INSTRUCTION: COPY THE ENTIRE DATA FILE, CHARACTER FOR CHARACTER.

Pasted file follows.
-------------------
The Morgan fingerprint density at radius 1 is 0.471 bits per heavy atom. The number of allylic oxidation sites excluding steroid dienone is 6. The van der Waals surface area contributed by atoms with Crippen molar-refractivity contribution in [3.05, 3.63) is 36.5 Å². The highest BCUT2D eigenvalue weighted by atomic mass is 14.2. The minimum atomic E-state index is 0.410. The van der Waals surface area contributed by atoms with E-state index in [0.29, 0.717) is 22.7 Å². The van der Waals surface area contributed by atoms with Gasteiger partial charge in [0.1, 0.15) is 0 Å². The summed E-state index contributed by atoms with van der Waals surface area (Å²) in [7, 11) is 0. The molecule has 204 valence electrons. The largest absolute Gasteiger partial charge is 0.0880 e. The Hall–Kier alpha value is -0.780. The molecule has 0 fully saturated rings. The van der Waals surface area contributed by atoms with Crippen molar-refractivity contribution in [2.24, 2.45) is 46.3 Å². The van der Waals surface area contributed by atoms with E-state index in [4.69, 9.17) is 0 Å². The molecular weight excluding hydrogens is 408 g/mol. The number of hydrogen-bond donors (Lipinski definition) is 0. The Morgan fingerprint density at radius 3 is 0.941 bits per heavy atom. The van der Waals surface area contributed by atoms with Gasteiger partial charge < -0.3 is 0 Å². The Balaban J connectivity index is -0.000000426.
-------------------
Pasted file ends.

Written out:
The Morgan fingerprint density at radius 1 is 0.471 bits per heavy atom. The number of allylic oxidation sites excluding steroid dienone is 6. The van der Waals surface area contributed by atoms with Crippen molar-refractivity contribution in [3.05, 3.63) is 36.5 Å². The highest BCUT2D eigenvalue weighted by atomic mass is 14.2. The minimum atomic E-state index is 0.410. The van der Waals surface area contributed by atoms with E-state index in [0.29, 0.717) is 22.7 Å². The van der Waals surface area contributed by atoms with Gasteiger partial charge in [0.1, 0.15) is 0 Å². The summed E-state index contributed by atoms with van der Waals surface area (Å²) in [7, 11) is 0. The molecule has 204 valence electrons. The largest absolute Gasteiger partial charge is 0.0880 e. The Hall–Kier alpha value is -0.780. The molecule has 0 fully saturated rings. The van der Waals surface area contributed by atoms with Crippen molar-refractivity contribution in [2.24, 2.45) is 46.3 Å². The van der Waals surface area contributed by atoms with E-state index in [4.69, 9.17) is 0 Å². The molecular weight excluding hydrogens is 408 g/mol. The number of hydrogen-bond donors (Lipinski definition) is 0. The Morgan fingerprint density at radius 3 is 0.941 bits per heavy atom. The van der Waals surface area contributed by atoms with Gasteiger partial charge < -0.3 is 0 Å². The Balaban J connectivity index is -0.000000426.